Should we consider the costs of treatment of rare disorders: Is justice just a myth?

Isaacs D, Kilham H, Xafis V

Children’s Hospital at Westmead, Westmead NSW 2145 (david.isaacs@health.nsw.gov.au)

Justice and equity are important ethical principles in health care, but life is not fair. Children may rarely be born with severe health problems which are expensive to treat. The principle of equity could be interpreted as meaning we should not allow an ill child to be disadvantaged by the severity or rarity of their illness, even if their treatment is extremely costly, so we should pay whatever it costs. Alternatively, if the health budget is limited, equity might dictate that we should not spend excessive amounts on one child. In this talk we discuss how we ought to decide about expensive treatments for rare disorders.


Biography

David is a paediatric infectious disease specialist and general paediatrician from Sydney. He has been editor-in-chief of the Journal of Paediatrics & Child Health since 2009. In 2002, he and A/Prof Henry Kilham obtained post-graduate diplomas in bioethics from Monash University. Since then they have supervised medical students in bioethics research projects, taught post-graduate bioethics at the University of Sydney and published over 100 peer-reviewed articles on bioethics.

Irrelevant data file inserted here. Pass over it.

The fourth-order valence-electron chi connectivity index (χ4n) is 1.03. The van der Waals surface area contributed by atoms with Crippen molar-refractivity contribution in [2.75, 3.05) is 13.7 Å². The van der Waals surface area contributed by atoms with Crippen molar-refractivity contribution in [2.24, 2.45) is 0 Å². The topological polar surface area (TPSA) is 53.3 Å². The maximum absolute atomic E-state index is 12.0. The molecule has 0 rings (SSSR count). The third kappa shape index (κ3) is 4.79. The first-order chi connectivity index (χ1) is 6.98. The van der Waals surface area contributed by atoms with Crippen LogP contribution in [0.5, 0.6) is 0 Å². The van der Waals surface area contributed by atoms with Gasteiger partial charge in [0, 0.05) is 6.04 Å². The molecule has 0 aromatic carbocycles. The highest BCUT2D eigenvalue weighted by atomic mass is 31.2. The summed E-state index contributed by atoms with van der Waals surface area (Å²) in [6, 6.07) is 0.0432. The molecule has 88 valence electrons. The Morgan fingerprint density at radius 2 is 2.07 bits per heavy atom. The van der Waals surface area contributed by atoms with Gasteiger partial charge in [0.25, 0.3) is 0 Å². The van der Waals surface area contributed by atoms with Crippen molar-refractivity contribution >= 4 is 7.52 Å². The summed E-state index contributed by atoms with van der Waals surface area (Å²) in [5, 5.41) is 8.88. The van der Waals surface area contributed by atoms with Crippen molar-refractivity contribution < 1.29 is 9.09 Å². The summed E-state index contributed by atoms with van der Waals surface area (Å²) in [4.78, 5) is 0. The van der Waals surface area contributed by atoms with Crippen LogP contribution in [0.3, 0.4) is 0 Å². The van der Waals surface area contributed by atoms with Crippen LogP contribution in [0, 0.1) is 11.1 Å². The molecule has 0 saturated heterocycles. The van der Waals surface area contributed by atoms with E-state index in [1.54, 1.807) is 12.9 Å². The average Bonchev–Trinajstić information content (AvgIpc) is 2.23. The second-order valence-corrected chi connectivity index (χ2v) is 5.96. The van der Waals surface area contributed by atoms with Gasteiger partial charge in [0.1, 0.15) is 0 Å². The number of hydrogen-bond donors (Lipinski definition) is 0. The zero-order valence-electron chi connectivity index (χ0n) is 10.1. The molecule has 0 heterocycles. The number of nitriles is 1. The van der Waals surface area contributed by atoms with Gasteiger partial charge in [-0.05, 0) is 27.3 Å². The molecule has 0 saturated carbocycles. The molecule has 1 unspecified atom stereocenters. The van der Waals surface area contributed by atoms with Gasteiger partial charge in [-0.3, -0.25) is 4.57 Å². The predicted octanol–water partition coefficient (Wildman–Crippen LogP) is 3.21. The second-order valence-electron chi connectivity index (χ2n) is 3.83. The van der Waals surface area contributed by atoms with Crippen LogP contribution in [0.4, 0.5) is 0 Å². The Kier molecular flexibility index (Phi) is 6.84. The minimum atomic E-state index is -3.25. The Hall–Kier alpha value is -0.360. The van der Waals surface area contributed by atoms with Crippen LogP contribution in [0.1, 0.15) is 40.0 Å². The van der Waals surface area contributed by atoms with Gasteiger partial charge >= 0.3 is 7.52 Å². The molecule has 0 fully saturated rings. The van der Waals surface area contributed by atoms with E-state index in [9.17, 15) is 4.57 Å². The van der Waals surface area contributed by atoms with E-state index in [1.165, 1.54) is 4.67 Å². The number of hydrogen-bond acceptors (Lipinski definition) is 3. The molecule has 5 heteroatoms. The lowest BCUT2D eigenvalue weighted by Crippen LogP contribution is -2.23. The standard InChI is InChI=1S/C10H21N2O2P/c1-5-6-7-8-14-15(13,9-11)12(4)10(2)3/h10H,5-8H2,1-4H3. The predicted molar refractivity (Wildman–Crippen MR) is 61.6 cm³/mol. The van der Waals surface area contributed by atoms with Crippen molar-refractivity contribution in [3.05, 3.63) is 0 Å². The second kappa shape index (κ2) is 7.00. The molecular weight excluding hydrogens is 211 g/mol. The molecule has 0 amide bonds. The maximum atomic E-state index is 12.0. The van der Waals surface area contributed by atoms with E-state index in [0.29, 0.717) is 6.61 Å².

About the Association

The Australasian Association of Bioethics and Health Law (AABHL) was formed in 2009.

It encourages open discussion and debate on a range of bioethical issues, providing a place where people can ask difficult questions about ideas and practices associated with health and illness, biomedical research and human values.

The AABHL seeks to foster a distinctive Australasian voice in bioethics, and provide opportunities for international engagement through its membership, journal and conferences.

Members come from all the contributing humanities, social science and science disciplines that make up contemporary bioethics.

Many members have cross-disciplinary interests and all seek to broaden the dialogues in which all members of the wider community ultimately have an interest.

The AABHL is a supportive, creative and challenging community that provides a rich source of continuing academic refreshment and renewal.

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